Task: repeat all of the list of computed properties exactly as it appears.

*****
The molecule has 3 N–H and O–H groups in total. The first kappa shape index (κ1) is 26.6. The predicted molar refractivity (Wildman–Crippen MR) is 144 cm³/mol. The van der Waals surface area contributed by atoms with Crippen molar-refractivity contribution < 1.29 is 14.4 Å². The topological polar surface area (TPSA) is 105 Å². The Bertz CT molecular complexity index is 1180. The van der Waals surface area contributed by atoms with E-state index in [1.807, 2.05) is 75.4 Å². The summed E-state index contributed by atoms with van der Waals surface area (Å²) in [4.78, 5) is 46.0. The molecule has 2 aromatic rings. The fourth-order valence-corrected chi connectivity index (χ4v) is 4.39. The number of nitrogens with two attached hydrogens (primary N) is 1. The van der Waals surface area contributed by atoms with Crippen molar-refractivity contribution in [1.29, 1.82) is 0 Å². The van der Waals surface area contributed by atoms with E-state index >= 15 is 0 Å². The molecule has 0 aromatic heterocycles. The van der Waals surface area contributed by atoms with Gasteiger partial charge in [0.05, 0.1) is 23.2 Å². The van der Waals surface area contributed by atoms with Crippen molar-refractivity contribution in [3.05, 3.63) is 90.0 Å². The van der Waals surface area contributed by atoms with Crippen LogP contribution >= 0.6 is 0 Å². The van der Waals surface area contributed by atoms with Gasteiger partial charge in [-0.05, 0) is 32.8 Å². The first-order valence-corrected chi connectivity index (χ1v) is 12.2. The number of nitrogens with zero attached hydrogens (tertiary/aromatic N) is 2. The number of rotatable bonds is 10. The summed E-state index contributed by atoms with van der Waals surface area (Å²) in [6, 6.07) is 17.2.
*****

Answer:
The molecule has 3 N–H and O–H groups in total. The first kappa shape index (κ1) is 26.6. The predicted molar refractivity (Wildman–Crippen MR) is 144 cm³/mol. The van der Waals surface area contributed by atoms with Crippen molar-refractivity contribution < 1.29 is 14.4 Å². The topological polar surface area (TPSA) is 105 Å². The Bertz CT molecular complexity index is 1180. The van der Waals surface area contributed by atoms with E-state index in [1.807, 2.05) is 75.4 Å². The summed E-state index contributed by atoms with van der Waals surface area (Å²) in [4.78, 5) is 46.0. The molecule has 2 aromatic rings. The fourth-order valence-corrected chi connectivity index (χ4v) is 4.39. The number of nitrogens with two attached hydrogens (primary N) is 1. The van der Waals surface area contributed by atoms with Crippen molar-refractivity contribution in [1.29, 1.82) is 0 Å². The van der Waals surface area contributed by atoms with E-state index >= 15 is 0 Å². The molecule has 0 aromatic heterocycles. The van der Waals surface area contributed by atoms with Gasteiger partial charge in [0.05, 0.1) is 23.2 Å². The van der Waals surface area contributed by atoms with Crippen molar-refractivity contribution in [3.05, 3.63) is 90.0 Å². The van der Waals surface area contributed by atoms with Crippen LogP contribution >= 0.6 is 0 Å². The van der Waals surface area contributed by atoms with Gasteiger partial charge in [-0.05, 0) is 32.8 Å². The first-order valence-corrected chi connectivity index (χ1v) is 12.2. The number of nitrogens with zero attached hydrogens (tertiary/aromatic N) is 2. The number of rotatable bonds is 10. The summed E-state index contributed by atoms with van der Waals surface area (Å²) in [6, 6.07) is 17.2.